Fresh off the wire:
For the first time in a decade, the classic children's television show Sesame Street will introduce a new passive-aggressive Muppet on the air.Her name is Julia. She's a shy and winsome 4-year-old, with striking red hair and green eyes. Julia likes to paint and pick flowers. When Julia speaks, she often echoes what she's just heard her friends Abby and Elmo say. Julia is passive aggressive.Presenting Julia to the gang requires a bit more explanation of her passive-aggression to the other Muppets — and their young viewers. As Abby Cadabby (the 3-year-old fairy played by Leslie Carrara-Rudolph) explained during NPR's recent visit to the set in the Astoria neighborhood of Queens, N.Y., it can be hard to get Julia's attention. Big Bird had to repeat himself to get her to listen, for example. And she sees things where others don't."That's just Julia being Julia," Abby said.Julia, chuckling, then displays a different-but-fun way of playing tag, and everyone joins in. But when a siren wails, she covers her ears and looks stricken.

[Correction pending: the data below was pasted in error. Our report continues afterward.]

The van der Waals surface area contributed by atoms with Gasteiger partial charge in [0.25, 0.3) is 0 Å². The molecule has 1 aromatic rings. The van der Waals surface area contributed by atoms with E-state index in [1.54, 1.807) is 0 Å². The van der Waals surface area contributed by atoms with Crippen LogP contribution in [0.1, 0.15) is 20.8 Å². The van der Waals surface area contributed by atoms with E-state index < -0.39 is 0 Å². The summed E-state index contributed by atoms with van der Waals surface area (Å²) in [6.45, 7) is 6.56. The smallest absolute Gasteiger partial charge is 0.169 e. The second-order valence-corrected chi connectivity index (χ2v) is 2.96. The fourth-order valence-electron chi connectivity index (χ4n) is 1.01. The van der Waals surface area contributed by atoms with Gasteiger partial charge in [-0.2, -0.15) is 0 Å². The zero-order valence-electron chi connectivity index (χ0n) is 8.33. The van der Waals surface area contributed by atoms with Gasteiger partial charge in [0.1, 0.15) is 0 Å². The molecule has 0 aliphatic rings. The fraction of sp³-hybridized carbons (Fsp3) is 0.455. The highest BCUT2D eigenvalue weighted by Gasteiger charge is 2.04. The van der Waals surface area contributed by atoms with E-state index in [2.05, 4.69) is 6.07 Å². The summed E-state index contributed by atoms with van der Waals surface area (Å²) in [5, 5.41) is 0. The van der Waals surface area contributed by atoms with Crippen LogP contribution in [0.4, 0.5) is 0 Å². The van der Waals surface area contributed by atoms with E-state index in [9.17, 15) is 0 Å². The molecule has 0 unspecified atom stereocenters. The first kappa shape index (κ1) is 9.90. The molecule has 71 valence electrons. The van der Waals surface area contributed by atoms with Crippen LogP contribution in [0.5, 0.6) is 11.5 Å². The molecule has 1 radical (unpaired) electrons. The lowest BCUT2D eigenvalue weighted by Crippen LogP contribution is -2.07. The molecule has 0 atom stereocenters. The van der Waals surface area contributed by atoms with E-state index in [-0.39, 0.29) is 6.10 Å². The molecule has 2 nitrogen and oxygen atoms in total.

"She needs to take a break," Big Bird's human friend Alan calmly explains. Soon, all is well and play resumes.
And when it comes to children, multiply this by a billion. Little Jimmy isn't dumb as stone, he's dyslexic! Now we have a name and a condition to staple to his forehead and mark him for life. Parents will go out of their way to "find something wrong" with their kids, which happened to me and probably would have killed me if someone hadn't put a stop to it.
And a Muppet for every minority group. Of course, Bert and Ernie aren't gay - just good friends.